Contrary to popular belief, having weight loss surgery IS NOT the easy way out. If you talk to any successful bariatric surgery patient, they will tell you about the amount of determination AND effort it took to have a better quality of life and healthier lifestyle.
The decision to have weight loss surgery is a major decision that will significantly impact your health, in the best way possible. So, congratulations on taking the first step to transform your life. However, there are bariatric surgery requirements to meet. Now that you have decided to pursue bariatric surgery, you are probably wondering where to start and if you even qualify.
Qualifications for Weight Loss Surgery
The commonly recognized criteria for determining who qualifies for weight loss surgery has to do with the body mass index (BMI). This criterion states that a bariatric patient must have a BMI greater than 35 with two or more weight-related medical problems, or a BMI greater than 40 without existing medical problems.
The BMI criteria came about after The National Institute of Health (NIH) published guidelines on obesity and weight loss surgery qualifications in 1991. Oftentimes, bariatric patients with a BMI greater than 35 is when we start to see a significant health risk resulting from their obesity.
However, most surgeons nowadays will perform a risk analysis to determine a patient’s qualifications for surgery, such as the risk of a patient having surgery versus the threat a patient faces if they continue to live with obesity. Often, bariatric surgeons would consider a person with diabetes who has a lower BMI (between 30 and 35) a candidate for weight loss surgery in an effort to cure their diabetes.
As surgeons, we are beginning to recognize that a significant improvement in diabetes will occur post weight loss surgery. Therefore, many medical groups are recommending that the current criteria change for diabetics.
Unfortunately, though, we’re still going by almost thirty-year-old criteria for these procedures as most insurance companies still adhere to the strict 1991 NIH guidelines mentioned above.
If you have diabetes and have a BMI between 30 and 35, I encourage you to still call our bariatric clinic. Some insurance companies have lowered their BMI criteria as the risk of diabetes and obesity continues to grow.
*Note: We are not guaranteeing that you will be able to have bariatric surgery if you have a BMI between 30 and 35; this will be dependent upon your surgeon’s evaluation and what your insurance company requires.
Steps to Start Your Weight Loss Surgery Journey
Once you know you qualify for weight loss surgery, I encourage you to follow the steps below to ensure you are adequately prepared for your first visit.
1. Call your insurance company to see if you have Bariatric coverage.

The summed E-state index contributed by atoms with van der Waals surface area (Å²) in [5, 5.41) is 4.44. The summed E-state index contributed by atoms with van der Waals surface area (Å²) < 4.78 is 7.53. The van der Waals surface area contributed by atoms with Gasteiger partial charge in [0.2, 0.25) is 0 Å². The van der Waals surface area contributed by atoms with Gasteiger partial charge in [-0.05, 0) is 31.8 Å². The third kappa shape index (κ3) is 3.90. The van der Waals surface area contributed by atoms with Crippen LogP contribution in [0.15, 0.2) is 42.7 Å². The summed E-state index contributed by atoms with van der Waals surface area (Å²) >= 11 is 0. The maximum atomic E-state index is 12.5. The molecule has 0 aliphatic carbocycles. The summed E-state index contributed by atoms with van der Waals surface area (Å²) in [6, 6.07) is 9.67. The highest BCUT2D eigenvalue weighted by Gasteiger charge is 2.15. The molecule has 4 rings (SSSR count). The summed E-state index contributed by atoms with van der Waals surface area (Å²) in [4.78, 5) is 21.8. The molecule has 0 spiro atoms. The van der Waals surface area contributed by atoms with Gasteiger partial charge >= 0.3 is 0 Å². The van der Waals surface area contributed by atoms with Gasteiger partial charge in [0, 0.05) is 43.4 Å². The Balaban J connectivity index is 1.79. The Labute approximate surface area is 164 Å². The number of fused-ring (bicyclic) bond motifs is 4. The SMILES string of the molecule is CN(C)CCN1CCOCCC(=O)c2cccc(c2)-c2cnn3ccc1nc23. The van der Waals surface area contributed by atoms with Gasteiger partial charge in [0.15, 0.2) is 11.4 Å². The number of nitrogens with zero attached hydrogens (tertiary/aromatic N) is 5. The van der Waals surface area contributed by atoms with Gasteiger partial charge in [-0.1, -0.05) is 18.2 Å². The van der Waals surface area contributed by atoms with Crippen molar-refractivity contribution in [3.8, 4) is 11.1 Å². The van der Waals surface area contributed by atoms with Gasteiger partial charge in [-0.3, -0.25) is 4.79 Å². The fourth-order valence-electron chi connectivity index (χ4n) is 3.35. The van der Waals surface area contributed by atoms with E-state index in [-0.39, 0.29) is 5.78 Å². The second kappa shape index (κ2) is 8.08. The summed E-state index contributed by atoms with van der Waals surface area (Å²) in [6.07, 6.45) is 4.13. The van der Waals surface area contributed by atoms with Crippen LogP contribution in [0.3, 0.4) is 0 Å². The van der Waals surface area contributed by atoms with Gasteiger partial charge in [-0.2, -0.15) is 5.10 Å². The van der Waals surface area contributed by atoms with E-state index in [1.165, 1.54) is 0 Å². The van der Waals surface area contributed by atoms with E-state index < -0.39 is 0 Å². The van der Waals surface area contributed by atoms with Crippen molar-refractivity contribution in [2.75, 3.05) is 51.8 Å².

Although most bariatric clinics will perform a complete insurance verification before your first visit, it is good to have an idea of what you can expect to pay for all associated costs.
2. Identify a Bariatric Surgery practice that you want to use.
As the prevalence of obesity rises, more surgeons are becoming fellowship trained in Bariatric Surgery. Therefore, there is likely a bariatric practice close to home. Yet, you still want to evaluate bariatric clinics, understand their experience, and ensure the clinic is a Center of Excellence.
3. Do online research.
Most bariatric patients conduct 2 to 3 years of research online before deciding to have weight loss surgery. I encourage you to research the different weight loss procedures, the associated risks, and the lifestyle change that comes with bariatric surgery.
4. Schedule an appointment with a Bariatric Surgeon.
Once you have figured out what practice you want to have your surgery with and you have thoroughly researched the different bariatric procedures, go ahead and make your appointment!
Bariatric Surgery Requirements: Insurance
Once you have made your appointment and attended your new patient consultation, most insurance companies will require the completion of the following steps before approving your surgery.
- Surgical Consult with the surgeon stating the medical necessity of bariatric surgery
- Supervised Physician Diet (The number of visits can vary between different insurance companies)
- Dietitian Evaluation or a group nutrition class
- A weight history from your primary care physician that can range from 2 to 5 years, depending on your insurance.
- Psychological Evaluation and Clearance
- Any Medical Clearances, such as a cardiac or pulmonary clearance
- Any additional specialty Clearances, which may be required depending on your insurance and medical history
- EGD and/or Upper GI, which will be decided based on your medical history and the surgeon’s discretion.
- Any laboratory studies, such as a sleep study, which is again based on the insurance requirements
Although this may sound like many steps to complete, it is important to remember that you will be supported at every step of the way. At the bariatric clinics, we work with, you will be assigned a patient navigator who will walk with you through this journey, will be there to answer any questions, and will cheer you on along the way. So again, congratulations on taking the first step to a new you!